Life Transitions Series: Retirement
My father-in-law is retiring at the end of this month. He has been planning for this day for quite some time, but especially over the last couple of years. The exact date has moved a few times as he was not quite ready to quit working for a variety of reasons. Now he is as ready as he is going to be. Retirement is a big milestone!!! And yet, it is a milestone he’s adamant is not worth celebrating.
Expectations of Retirement
For many people who are approaching retirement age, the idea of retirement is fraught with many emotions, worries, and anticipation. In America, the average age of retirement is 64, with the average range between 61 to 67 years of age. Retirement brings up images of bon voyage parties, RV’s, cruises, crossword puzzles, and plenty of relaxation time. We hear of older adults moving to Florida or Arizona where the climate is better for aching bones and health conditions. At the same time, we see images of poor seniors taking jobs at Walmart as cashiers and door greeters or other minimum wage jobs simply to make ends meet because their social security benefits are not enough.
What retirement looks like is dependent on an individual’s financial, social, physical, and emotional situation.
But the word itself elicits statements like “this is the beginning of the end,” “What will I do with myself,” “What do I have to offer,” “I am no longer needed,” “Might as well put me out to pasture,” and similar existentially-oriented phrasing. Working often gives people a sense of purpose and structure. My father-in-law is no exception. He is excellent at what he does and did more than his share in contributing to the success of his company. His career allowed him to provide for his family well. It allowed him to raise and educate two wonderful sons and establish a solid financial foundation for himself and his wife. Seems like something to celebrate, right? Not so fast. My FIL asks … So now what? He is not alone.
A Nuanced Process
Retirement is not a binary process. It is not as simple as working and not working. The process of retirement begins long before the actual date and continues for an extended time after the last day of employment. Many retirees can be surprised by the adjustment. They may feel a crisis of identity. The fact of going to work was a source of identity, a key to social legitimacy. Without that sense of identity, retirees can feel lost and uncertain of themselves.
Culture Influences Our View of Retirement
The source of social legitimacy is not only sought in identity but also in industry and generativity. These terms refer to the activity of working, using skills to produce something of use to others, as well as helping raise children and/or contributing to the well-being of a community. Yet, as older adults begin to reach retirement age, it is not uncommon for them to feel invisible at work, or to be asked outright to consider retiring because an employer wants to bring in younger workers. Unfortunately, older adults are treated as if they no longer have anything to contribute to the workforce or in their communities. Being treated as less valuable than others is an additional factor that makes the transition – from one identity to another – a difficult experience for many retirees. How Americans conceptualize aging is quite different than in other places in the world. In some cultures, older adults are treated with respect and a source of wisdom and guidance for younger generations; they are encouraged to work as long as they want. Sounds amazing!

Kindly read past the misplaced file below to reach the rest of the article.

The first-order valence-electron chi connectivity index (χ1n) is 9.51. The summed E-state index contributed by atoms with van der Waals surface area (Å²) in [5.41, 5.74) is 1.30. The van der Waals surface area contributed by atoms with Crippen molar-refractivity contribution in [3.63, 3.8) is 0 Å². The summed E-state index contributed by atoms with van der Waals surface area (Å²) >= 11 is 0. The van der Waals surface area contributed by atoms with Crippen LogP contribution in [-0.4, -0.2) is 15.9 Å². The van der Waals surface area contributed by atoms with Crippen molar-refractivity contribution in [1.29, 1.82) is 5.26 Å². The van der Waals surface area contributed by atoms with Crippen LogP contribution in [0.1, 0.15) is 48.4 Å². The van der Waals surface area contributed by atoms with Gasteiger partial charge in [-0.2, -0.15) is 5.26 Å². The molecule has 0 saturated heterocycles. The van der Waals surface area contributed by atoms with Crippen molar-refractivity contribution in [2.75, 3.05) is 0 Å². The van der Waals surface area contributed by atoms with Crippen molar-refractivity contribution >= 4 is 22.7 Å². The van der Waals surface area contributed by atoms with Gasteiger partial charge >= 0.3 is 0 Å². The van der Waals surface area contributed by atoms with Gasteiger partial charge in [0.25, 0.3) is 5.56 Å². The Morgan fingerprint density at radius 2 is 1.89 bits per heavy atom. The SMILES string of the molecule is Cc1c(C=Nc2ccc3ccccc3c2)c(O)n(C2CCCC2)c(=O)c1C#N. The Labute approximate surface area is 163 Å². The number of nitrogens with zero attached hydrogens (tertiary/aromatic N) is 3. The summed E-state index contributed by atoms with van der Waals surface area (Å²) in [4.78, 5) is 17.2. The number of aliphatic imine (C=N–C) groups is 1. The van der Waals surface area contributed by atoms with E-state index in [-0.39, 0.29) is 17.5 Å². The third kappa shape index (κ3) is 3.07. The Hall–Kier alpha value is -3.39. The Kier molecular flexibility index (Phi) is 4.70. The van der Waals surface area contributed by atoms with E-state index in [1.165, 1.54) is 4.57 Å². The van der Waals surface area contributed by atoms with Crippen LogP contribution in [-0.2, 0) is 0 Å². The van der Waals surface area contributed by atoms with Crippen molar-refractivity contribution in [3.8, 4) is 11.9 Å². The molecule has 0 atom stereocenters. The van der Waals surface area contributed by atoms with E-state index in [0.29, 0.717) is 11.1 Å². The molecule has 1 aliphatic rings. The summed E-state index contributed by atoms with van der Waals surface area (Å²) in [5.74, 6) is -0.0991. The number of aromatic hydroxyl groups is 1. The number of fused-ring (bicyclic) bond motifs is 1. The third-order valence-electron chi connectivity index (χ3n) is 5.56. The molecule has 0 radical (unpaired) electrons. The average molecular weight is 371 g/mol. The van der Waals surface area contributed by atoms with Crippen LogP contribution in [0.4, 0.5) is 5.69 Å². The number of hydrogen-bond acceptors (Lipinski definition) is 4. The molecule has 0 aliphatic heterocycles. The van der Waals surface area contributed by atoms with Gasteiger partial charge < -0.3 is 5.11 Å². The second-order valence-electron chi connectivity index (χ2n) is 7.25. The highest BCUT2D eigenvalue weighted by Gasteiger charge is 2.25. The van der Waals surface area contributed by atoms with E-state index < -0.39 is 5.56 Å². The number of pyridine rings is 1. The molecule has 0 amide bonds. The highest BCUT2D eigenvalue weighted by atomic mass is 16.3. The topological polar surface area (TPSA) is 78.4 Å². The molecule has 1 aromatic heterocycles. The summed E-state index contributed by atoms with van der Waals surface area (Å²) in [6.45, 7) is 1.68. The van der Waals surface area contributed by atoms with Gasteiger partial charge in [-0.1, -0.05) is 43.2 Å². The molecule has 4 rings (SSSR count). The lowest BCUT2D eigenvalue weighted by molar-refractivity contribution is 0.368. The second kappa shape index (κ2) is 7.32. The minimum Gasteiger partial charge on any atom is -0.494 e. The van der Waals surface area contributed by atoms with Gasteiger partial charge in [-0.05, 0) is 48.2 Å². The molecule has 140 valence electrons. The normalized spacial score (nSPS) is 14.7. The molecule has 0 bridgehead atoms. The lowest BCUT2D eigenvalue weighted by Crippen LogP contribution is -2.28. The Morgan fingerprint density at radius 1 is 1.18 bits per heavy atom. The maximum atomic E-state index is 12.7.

Finding Meaning in Retirement
The truth is older adults have much to offer to society, communities, and families. While they may be entering the last quarter or so of their lifespan, retirement does not have to be an ending. It is the beginning of a new season with the right mindset and support. As with many transitions, this season, too, begins with deep questions: “Who do I want to be?” “What do I want to do with my time?” “What do I have to offer?” The season of retirement can be filled with industry and generativity. In other endeavors and spaces, this life transition allows the individual to pursue interests once put to the side. These interests may include nurturing relationships with family and friends, or, perhaps, engaging with one’s communities. Whatever the challenge is, retirement is an opportunity to find that which provides meaning and facilitates feelings of competence.
For my FIL, I promise to regularly ask your son, “Should we call your dad to figure this out”? And, no one will put you out to pasture unless you want to mow ours.
To discuss retirement or other life transitions, schedule an appointment with Dr. Jennifer Fast today!